Last July during the Lunar Eclipse I had an epiphany: The clouds were dense and the darkness of the eclipse enveloped the atmosphere; suddenly, the bright moon began to shine like a perfect diamond and all became clear. I realised … Continue reading
I’ve been reluctant to start 2018, maybe it’s this cold that refuses to leave but somehow I’ve delayed my customary planning process. But life is relentless and this week I realised that I need to organise myself because there is … Continue reading
Working with limited palettes can be both liberating and creative. Continue reading
Beauty is everywhere, we just need to “see” it… Take some bunches of onions, carrots or beets, and there you have the basics of the “still life”, their vibrant colours, their shapes and volumes are all beautiful, enticing. That shopping … Continue reading
Ever since I visited my dear friend Ann Rippin in her new Pomegranate Studio in April/2017 I discovered I could use my space in a better way. I have a ready-made studio at the back of my garden, it is … Continue reading
Although big breasts are celebrated in the media as sexy and desirable, the truth is that they can be troublesome and not entirely glamorous. On the other hand, the humble underwear can become a journey of reconnaissance and identity. In reaction to the prohibition of drawingin the V&A exhibition “Undressed” , I decided to transform my anger into something creative and thus I want to investigate my own relationship with underwear. I started by taking all my undergarments of my chest of drawers (pun unintended) and spread it around, so I could examine how I feel with each of those humble yet key garments in my life. I realised that my worst nightmare would be to leave the house without my underwear… it don’t care about clothes but underwear… that’s my thing.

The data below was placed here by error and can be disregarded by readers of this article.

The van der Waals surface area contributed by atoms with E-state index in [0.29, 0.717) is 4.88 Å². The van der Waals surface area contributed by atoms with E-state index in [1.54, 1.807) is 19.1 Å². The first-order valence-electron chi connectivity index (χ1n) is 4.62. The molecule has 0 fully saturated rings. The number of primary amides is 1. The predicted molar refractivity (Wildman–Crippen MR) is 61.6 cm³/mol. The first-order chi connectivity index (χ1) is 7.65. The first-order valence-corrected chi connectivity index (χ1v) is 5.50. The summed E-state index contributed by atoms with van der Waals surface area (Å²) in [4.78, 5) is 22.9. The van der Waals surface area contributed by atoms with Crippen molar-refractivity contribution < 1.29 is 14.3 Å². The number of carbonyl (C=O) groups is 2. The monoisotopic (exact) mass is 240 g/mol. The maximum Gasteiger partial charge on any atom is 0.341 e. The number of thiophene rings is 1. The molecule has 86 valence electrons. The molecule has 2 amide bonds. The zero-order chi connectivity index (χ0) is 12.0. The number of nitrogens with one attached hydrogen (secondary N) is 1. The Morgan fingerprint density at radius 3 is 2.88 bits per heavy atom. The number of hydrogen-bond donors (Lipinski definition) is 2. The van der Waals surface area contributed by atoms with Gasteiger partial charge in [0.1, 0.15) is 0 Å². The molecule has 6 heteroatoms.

In fact, my life would not be possible without bras, literally. My parents met when both were working at Leonisa, the successful underwear factory in Medellin (Colombia), in the earlier 1960s. My mother had moved from the country side, a very beautiful and educated girl, having to make her way as a worker in the big city. Just weeks after she was in the shop floor, she was promoted to factory coordinator: in charge of the production of undergarments for the country. My dad, on the other hand, had been touring the west of the country as a “tinker”, honing the selling and negotiating skills which later would saved his life, and in his perambulation he got to Medellin. This was the second most important city in Colombia and one of the motors of the textile industry. My dad, then a young man in his 20s, rented a room in a family house, who took a shine on the lad who was home-trained and good with the kids. The hosting family happened to be related to the owners of Leonisa and they found my dad a small admin job. The story, as told by my parents, is that my dad had of course noticed the beautiful factory coordinator, but he took a bit of time to gather some courage (and save money) to ask my mum out, to what she said she would asked her mother first. My grandma, albeit kind and open minded for her time, had only one question: “Is he a liberal?”. This was crucial for giving the permission, because conservatives, in her view, were the “enemy”. Conservative against liberals was the struggle at the heart of the longest civil war that engulfed the country, and it was said that Church priests encouraged the violence by saying that murdering liberals was not a sin. This conflict pushed both my parents away of their families’ lands to try their luck in the cities. So, yes, the thing that bonded them was their work in the bra factory and their political views.